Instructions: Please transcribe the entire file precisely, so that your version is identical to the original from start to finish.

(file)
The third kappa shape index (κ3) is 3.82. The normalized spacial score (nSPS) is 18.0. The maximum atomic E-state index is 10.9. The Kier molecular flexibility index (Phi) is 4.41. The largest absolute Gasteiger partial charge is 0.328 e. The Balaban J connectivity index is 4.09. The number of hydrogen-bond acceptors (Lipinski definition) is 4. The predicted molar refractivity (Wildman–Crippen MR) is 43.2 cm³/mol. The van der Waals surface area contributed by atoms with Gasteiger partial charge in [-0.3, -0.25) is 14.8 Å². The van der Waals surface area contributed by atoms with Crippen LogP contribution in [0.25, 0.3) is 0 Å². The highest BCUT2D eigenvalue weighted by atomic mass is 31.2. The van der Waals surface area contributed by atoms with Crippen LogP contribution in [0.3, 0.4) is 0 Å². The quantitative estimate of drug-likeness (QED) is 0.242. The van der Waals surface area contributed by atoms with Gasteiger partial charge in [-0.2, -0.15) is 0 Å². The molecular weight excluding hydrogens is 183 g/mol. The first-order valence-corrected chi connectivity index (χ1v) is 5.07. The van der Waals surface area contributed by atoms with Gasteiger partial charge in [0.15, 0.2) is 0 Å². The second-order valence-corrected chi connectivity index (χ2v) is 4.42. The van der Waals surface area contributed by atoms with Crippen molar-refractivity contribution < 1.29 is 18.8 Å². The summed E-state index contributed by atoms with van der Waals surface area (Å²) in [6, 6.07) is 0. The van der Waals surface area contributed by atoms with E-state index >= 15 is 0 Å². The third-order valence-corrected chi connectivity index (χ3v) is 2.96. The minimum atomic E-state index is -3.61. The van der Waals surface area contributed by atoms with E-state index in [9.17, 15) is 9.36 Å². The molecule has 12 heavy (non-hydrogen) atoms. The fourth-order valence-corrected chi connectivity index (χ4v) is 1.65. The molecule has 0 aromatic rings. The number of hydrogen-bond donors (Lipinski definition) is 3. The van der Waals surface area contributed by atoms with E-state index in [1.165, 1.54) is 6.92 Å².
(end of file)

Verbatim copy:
The third kappa shape index (κ3) is 3.82. The normalized spacial score (nSPS) is 18.0. The maximum atomic E-state index is 10.9. The Kier molecular flexibility index (Phi) is 4.41. The largest absolute Gasteiger partial charge is 0.328 e. The Balaban J connectivity index is 4.09. The number of hydrogen-bond acceptors (Lipinski definition) is 4. The predicted molar refractivity (Wildman–Crippen MR) is 43.2 cm³/mol. The van der Waals surface area contributed by atoms with Gasteiger partial charge in [-0.3, -0.25) is 14.8 Å². The van der Waals surface area contributed by atoms with Crippen LogP contribution in [0.25, 0.3) is 0 Å². The highest BCUT2D eigenvalue weighted by atomic mass is 31.2. The van der Waals surface area contributed by atoms with Crippen LogP contribution in [0.3, 0.4) is 0 Å². The quantitative estimate of drug-likeness (QED) is 0.242. The van der Waals surface area contributed by atoms with Gasteiger partial charge in [-0.2, -0.15) is 0 Å². The molecular weight excluding hydrogens is 183 g/mol. The first-order valence-corrected chi connectivity index (χ1v) is 5.07. The van der Waals surface area contributed by atoms with Gasteiger partial charge in [0.15, 0.2) is 0 Å². The second-order valence-corrected chi connectivity index (χ2v) is 4.42. The van der Waals surface area contributed by atoms with Crippen molar-refractivity contribution < 1.29 is 18.8 Å². The summed E-state index contributed by atoms with van der Waals surface area (Å²) in [6, 6.07) is 0. The van der Waals surface area contributed by atoms with E-state index >= 15 is 0 Å². The third-order valence-corrected chi connectivity index (χ3v) is 2.96. The minimum atomic E-state index is -3.61. The van der Waals surface area contributed by atoms with E-state index in [9.17, 15) is 9.36 Å². The molecule has 12 heavy (non-hydrogen) atoms. The fourth-order valence-corrected chi connectivity index (χ4v) is 1.65. The molecule has 0 aromatic rings. The number of hydrogen-bond donors (Lipinski definition) is 3. The van der Waals surface area contributed by atoms with E-state index in [1.165, 1.54) is 6.92 Å².